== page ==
Today I heard on the radio that mortgage advances have fallen 44% compared with the same period last year. Its a fitting epitaph to this governments woeful misunderstanding of the housing market, and the folly of their current policy which will not succeed in tackling the problem of providing more people with better homes that they own.
The government have made access to home ownership in this country much more expensive by combining two policies:
1. Allowing a credit boom until last autumn, which drove house prices to new heights as banks and building societies took advantage of the low interest rates and easy money to lend more and more against individual properties. They also lent more and more as a proportion of peoples income.
2. Introducing Home Information Packs, which has deterred people from putting their homes on the market, reducing supply and delaying the price adjustment which would otherwise take place in response to the credit crunch.
The main reason for the current high property prices is the first one. The lurch from boom to bust conditions in UK money markets will put downward pressure on prices, as we are beginning to see, but the other two policies are delaying and reducing this adjustment.
The governments own analysis has been pathetic. They have said house prices are too high for first time buyers because too little housing is being built. They have steadfastly refused to answer my simple question,?? How far do they want house prices to fall so they are affordable again??? They have decided the answer to high house prices is to build more. They also allowed many more people to come to the Uk who need homes, seeing the problem as solely one of inadequate supply and not looking at either demand or the terms of finance for house purchase.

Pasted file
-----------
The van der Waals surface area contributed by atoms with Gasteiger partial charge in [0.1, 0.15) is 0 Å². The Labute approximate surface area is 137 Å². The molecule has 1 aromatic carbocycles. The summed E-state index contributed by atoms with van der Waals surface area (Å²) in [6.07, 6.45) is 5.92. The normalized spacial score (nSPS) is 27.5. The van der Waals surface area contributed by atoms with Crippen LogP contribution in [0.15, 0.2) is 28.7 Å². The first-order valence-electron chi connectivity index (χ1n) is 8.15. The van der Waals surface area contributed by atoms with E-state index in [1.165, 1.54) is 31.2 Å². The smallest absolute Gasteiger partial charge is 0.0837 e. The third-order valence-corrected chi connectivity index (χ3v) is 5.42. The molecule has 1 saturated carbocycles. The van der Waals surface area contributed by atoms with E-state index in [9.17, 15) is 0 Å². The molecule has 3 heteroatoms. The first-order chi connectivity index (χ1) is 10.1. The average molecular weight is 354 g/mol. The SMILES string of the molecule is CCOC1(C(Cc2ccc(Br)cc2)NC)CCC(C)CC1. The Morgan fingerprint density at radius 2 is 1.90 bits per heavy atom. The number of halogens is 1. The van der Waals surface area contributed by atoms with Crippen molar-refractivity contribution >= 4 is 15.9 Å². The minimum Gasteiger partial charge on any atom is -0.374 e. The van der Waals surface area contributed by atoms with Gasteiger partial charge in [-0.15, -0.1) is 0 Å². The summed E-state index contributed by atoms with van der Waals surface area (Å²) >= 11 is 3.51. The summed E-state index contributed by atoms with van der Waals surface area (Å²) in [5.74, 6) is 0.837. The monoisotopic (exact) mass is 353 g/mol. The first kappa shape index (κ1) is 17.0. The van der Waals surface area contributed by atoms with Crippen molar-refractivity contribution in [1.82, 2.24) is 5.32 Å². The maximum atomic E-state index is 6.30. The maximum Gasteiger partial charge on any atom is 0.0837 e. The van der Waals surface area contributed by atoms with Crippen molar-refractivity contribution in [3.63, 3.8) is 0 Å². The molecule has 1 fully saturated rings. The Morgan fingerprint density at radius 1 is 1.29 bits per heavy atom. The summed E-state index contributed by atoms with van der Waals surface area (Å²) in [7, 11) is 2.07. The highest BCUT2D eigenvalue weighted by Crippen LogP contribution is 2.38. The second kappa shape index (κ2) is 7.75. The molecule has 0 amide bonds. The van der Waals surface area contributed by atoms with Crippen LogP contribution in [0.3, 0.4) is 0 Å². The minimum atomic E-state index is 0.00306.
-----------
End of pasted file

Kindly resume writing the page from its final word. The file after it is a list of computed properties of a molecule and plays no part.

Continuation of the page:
In the meantime they are presiding over a house-building industry in difficulties, now cutting back on the number of homes they will build even where they have land with planning permissions available.
The truth is the government will not be able to build itself out of high house prices, as the supply of new homes is a tiny fraction of the number of homes that come onto the market each year. The government should recognise that the main determinant of house prices and therefore of affordability is the supply of mortgage finance, and the terms of that finance. We have just seen a long period of rapidly rising house prices driven by boom credit, yet the government refused to understand that it was primarily a monetary phenomenon.
The government may also find out that falling house prices are even more unpopular than denying access to younger first time buyers by allowing ever higher prices.
In housing policy there is no substitute for a government managing conditions in money and credit markets competently, so that house prices are relatively stable. This government made the problem of housing affordability far worse by the boom credit conditions of the last few years, and is now going to do the opposite for a bit with the credit crunch. Falling house prices put people off becoming first time buyers, and credit crunches drive out of the market the people who most need credit to be able to buy a house.
The government not only needs to stabilise credit conditions, but also should abolish Home Information Packs. It was a stupid time to introduce them, when the market is going through such convulsions, as the Northern Rock crisis unfolds.